Convicted of rape in 1983, Williams is serving life without parole in Angola and has filed at least 10 motions in state and federal courts seeking DNA testing
(BATON ROUGE, LA; August 22, 2007) – A state appeals court in Baton Rouge ruled this week that Archie Williams has a legal right to DNA testing that could prove his innocence in a rape and attempted murder for which he was convicted in 1983. The ruling comes nearly a quarter-century after Williams was convicted – and 11 years after attorneys for Williams filed the first legal motion seeking DNA testing in the case.
The case stems from a December 1982 attack at a woman’s Baton Rouge home. An unknown assailant pushed his way into her house, raped her and then stabbed her. The victim and a friend (who entered the home during the attack) were both asked to identify the perpetrator in lineups. In a live lineup that included Williams, the victim’s friend identified another man. The victim was shown 17 different photo arrays. In the first two, she did not identify Williams, but his photo was in the last three consecutive photo arrays, and she identified him in the last one (Williams’s was the only photo shown in more than one photo array). He was convicted in April 1983 based on the victim’s identification, even though he did not match her initial description of the perpetrator (among other factors, Williams is about a half-foot shorter than the perpetrator as described by the victim). Years after he was convicted, analysis showed that Williams was not the source of bloody fingerprints that the perpetrator left at the crime scene after stabbing the victim.
In December 1996 – after unsuccessfully trying to persuade the Baton Rouge District Attorney to agree to DNA testing without a court order – Williams’s attorneys filed a motion in state court asking for DNA testing. That motion was denied, as were at least nine others over the next 11 years that were filed in state and federal courts. Even after the Louisiana Legislature passed a law in 2001 explicitly granting access to post-conviction DNA testing, prosecutors opposed Williams’s motions seeking testing, and courts denied testing.
"In many of the 206 cases nationwide where DNA has exonerated wrongfully convicted people, it took years to secure DNA testing, but we have never seen a case as egregious as this one. This is precisely the kind of case where DNA can prove guilt or innocence irrefutably and quickly, but it has taken well over a decade just to secure a court order to have DNA testing conducted,” said Barry Scheck, Co-Director of the Innocence Project, which is affiliated with Cardozo Law School. “It is truly incomprehensible and simply unconscionable that it has taken so long to secure testing in this case."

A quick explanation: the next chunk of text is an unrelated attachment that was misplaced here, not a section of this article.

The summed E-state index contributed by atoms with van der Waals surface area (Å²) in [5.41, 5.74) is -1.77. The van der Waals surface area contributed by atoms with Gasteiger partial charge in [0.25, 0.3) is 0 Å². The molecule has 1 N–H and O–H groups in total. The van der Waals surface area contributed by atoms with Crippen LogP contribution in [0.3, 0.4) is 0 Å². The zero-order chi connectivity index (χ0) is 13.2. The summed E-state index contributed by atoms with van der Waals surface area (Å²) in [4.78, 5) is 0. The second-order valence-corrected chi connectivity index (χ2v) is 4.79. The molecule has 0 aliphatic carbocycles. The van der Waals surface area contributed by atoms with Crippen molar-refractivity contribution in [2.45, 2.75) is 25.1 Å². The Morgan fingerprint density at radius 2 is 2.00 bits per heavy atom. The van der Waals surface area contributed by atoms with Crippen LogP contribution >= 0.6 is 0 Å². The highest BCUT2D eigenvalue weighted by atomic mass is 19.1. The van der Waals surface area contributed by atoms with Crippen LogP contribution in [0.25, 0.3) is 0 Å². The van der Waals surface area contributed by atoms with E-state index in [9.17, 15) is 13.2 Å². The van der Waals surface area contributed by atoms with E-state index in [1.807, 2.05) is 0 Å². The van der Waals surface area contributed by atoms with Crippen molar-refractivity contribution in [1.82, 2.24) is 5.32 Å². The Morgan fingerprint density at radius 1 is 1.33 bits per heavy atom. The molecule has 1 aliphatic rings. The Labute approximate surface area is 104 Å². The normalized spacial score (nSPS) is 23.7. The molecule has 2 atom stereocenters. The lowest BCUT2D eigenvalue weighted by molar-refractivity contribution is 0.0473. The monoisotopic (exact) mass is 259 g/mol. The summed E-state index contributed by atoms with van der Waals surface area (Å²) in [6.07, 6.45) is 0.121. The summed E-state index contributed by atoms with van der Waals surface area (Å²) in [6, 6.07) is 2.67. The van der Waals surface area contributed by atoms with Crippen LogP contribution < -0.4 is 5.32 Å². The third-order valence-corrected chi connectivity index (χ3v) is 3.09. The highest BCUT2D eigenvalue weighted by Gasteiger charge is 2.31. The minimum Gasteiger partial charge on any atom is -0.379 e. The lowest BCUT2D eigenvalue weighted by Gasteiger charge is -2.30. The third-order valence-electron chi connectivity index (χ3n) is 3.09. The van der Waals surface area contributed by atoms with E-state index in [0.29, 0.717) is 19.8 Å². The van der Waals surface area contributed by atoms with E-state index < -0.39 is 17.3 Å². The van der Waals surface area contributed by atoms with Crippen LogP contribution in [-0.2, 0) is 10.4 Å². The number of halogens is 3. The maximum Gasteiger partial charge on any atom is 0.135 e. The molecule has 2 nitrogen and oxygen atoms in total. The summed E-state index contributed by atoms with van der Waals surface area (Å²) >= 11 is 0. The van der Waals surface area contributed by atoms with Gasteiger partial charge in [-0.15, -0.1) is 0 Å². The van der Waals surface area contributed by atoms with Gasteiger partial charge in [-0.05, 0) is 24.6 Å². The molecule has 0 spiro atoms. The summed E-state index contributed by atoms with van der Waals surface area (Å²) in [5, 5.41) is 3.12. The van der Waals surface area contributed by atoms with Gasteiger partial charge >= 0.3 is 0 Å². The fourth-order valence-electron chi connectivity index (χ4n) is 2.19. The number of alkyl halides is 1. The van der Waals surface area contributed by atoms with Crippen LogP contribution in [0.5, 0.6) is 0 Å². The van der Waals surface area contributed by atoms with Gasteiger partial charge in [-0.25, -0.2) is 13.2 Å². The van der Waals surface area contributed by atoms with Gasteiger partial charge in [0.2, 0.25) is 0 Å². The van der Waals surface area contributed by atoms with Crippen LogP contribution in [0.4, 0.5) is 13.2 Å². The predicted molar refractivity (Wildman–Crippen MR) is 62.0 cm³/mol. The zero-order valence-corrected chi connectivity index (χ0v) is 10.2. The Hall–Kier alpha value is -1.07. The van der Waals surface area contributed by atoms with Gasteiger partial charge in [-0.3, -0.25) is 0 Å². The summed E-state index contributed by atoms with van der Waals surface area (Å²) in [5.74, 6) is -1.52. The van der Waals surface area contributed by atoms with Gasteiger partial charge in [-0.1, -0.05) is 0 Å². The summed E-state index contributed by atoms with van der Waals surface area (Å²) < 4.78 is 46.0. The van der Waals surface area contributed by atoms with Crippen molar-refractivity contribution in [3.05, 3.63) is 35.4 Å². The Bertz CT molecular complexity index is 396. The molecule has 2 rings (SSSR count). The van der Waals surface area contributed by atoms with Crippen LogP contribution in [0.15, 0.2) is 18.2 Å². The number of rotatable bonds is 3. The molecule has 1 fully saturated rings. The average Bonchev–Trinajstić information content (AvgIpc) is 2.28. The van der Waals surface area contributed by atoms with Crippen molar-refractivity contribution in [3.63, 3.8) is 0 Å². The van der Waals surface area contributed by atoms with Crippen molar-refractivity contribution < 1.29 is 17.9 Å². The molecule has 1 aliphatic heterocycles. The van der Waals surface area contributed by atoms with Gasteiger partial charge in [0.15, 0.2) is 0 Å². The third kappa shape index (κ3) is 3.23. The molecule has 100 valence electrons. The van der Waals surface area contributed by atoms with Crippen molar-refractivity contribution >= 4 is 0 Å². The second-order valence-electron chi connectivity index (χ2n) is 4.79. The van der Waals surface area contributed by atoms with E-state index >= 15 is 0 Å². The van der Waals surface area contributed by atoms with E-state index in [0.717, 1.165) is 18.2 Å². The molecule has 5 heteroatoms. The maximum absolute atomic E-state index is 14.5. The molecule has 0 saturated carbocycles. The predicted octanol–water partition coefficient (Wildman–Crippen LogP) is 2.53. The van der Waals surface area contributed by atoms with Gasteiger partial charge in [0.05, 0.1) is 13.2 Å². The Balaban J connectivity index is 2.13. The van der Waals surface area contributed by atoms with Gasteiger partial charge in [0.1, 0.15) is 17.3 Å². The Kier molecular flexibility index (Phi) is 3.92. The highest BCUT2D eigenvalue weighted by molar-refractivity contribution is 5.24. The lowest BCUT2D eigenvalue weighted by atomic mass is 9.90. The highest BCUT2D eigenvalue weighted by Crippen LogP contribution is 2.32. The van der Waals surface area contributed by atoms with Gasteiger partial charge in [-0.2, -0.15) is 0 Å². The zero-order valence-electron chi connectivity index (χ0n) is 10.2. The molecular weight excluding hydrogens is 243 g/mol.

At Williams’s trial, prosecutors noted that motile sperm were collected in the victim’s rape kit. DNA testing was not available at the time, but prosecutors said the sperm came from the perpetrator and that Williams had the same blood type as the perpetrator. In court filings in recent years, the Baton Rouge District Attorney’s office has switched course and said DNA testing on the sperm would not prove Williams’s guilt or innocence, since the victim might have had consensual sex with her husband. Motile sperm, like that collected from the victim immediately after the attack, is only present for a few hours after it is deposited. In court filings, the Innocence Project has said that if the victim had consensual sex shortly before the rape, there could be two men’s DNA present (the victim’s husband and the perpetrator), and DNA testing could reveal both profiles – still proving whether or not Williams is innocent.
DNA testing has exonerated nine people in Louisiana in the last eight years. In four of those nine cases, DNA didn’t just prove that wrongfully convicted people were innocent – it helped identify and apprehend the true perpetrators of the crimes. In nearly 40% of the 206 wrongful convictions overturned through DNA testing nationwide, DNA also helped identify the true perpetrators of crimes.
"Again and again in Louisiana and around the country, we have shown that DNA can exonerate the innocent while also helping identify and apprehend the guilty. In the interests of justice, public safety and confidence in the criminal justice system, the Baton Rouge District Attorney’s office should let this court ruling stand and start working to get the DNA testing done,” Scheck said. “Nobody – not Archie Williams and his family, nor the victim and her family and not the community at large – is served by continuing the unprecedented obstacles to DNA testing in this case."